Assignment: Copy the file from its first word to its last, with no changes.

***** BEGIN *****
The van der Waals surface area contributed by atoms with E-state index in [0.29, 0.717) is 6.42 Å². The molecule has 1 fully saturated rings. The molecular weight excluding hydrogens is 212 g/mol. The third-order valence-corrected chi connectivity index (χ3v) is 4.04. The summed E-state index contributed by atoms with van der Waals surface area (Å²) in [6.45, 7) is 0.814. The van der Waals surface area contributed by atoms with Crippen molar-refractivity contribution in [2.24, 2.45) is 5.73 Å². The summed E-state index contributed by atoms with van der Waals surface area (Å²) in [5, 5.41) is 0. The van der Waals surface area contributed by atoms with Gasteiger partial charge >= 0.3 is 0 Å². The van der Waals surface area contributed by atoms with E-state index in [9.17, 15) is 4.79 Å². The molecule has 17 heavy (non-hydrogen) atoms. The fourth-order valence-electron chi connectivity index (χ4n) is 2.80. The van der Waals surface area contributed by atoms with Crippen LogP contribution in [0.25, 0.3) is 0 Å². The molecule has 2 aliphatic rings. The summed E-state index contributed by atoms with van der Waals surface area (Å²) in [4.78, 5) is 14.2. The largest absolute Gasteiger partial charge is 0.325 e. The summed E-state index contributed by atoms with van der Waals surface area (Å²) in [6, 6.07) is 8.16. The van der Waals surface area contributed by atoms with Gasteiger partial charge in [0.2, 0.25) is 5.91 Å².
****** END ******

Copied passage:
The van der Waals surface area contributed by atoms with E-state index in [0.29, 0.717) is 6.42 Å². The molecule has 1 fully saturated rings. The molecular weight excluding hydrogens is 212 g/mol. The third-order valence-corrected chi connectivity index (χ3v) is 4.04. The summed E-state index contributed by atoms with van der Waals surface area (Å²) in [6.45, 7) is 0.814. The van der Waals surface area contributed by atoms with Crippen molar-refractivity contribution in [2.24, 2.45) is 5.73 Å². The summed E-state index contributed by atoms with van der Waals surface area (Å²) in [5, 5.41) is 0. The van der Waals surface area contributed by atoms with Gasteiger partial charge >= 0.3 is 0 Å². The van der Waals surface area contributed by atoms with E-state index in [9.17, 15) is 4.79 Å². The molecule has 17 heavy (non-hydrogen) atoms. The fourth-order valence-electron chi connectivity index (χ4n) is 2.80. The van der Waals surface area contributed by atoms with Crippen LogP contribution in [0.25, 0.3) is 0 Å². The molecule has 2 aliphatic rings. The summed E-state index contributed by atoms with van der Waals surface area (Å²) in [4.78, 5) is 14.2. The largest absolute Gasteiger partial charge is 0.325 e. The summed E-state index contributed by atoms with van der Waals surface area (Å²) in [6, 6.07) is 8.16. The van der Waals surface area contributed by atoms with Gasteiger partial charge in [0.2, 0.25) is 5.91 Å².